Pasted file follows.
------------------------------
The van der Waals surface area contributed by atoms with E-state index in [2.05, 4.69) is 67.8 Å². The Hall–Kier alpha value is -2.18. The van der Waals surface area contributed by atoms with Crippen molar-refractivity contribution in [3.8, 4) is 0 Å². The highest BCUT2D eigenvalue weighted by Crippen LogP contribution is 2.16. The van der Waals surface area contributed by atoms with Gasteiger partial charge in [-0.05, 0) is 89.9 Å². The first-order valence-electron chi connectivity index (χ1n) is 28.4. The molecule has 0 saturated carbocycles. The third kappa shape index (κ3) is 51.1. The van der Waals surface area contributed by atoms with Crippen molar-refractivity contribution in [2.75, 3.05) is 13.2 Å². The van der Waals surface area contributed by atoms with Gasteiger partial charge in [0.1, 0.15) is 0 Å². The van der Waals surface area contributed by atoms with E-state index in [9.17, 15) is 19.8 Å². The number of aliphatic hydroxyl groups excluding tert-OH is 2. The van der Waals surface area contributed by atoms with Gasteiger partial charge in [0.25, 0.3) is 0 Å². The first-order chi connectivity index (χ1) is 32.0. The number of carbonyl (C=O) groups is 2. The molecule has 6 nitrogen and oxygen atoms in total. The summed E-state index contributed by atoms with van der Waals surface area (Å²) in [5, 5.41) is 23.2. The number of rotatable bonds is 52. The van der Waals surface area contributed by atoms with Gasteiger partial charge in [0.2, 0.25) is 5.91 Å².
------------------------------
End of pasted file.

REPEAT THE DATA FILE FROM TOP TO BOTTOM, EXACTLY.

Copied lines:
The van der Waals surface area contributed by atoms with E-state index in [2.05, 4.69) is 67.8 Å². The Hall–Kier alpha value is -2.18. The van der Waals surface area contributed by atoms with Crippen molar-refractivity contribution in [3.8, 4) is 0 Å². The highest BCUT2D eigenvalue weighted by Crippen LogP contribution is 2.16. The van der Waals surface area contributed by atoms with Gasteiger partial charge in [-0.05, 0) is 89.9 Å². The first-order valence-electron chi connectivity index (χ1n) is 28.4. The molecule has 0 saturated carbocycles. The third kappa shape index (κ3) is 51.1. The van der Waals surface area contributed by atoms with Crippen molar-refractivity contribution in [2.75, 3.05) is 13.2 Å². The van der Waals surface area contributed by atoms with Gasteiger partial charge in [0.1, 0.15) is 0 Å². The van der Waals surface area contributed by atoms with E-state index in [9.17, 15) is 19.8 Å². The number of aliphatic hydroxyl groups excluding tert-OH is 2. The van der Waals surface area contributed by atoms with Gasteiger partial charge in [0.25, 0.3) is 0 Å². The first-order chi connectivity index (χ1) is 32.0. The number of carbonyl (C=O) groups is 2. The molecule has 6 nitrogen and oxygen atoms in total. The summed E-state index contributed by atoms with van der Waals surface area (Å²) in [5, 5.41) is 23.2. The number of rotatable bonds is 52. The van der Waals surface area contributed by atoms with Gasteiger partial charge in [0.2, 0.25) is 5.91 Å².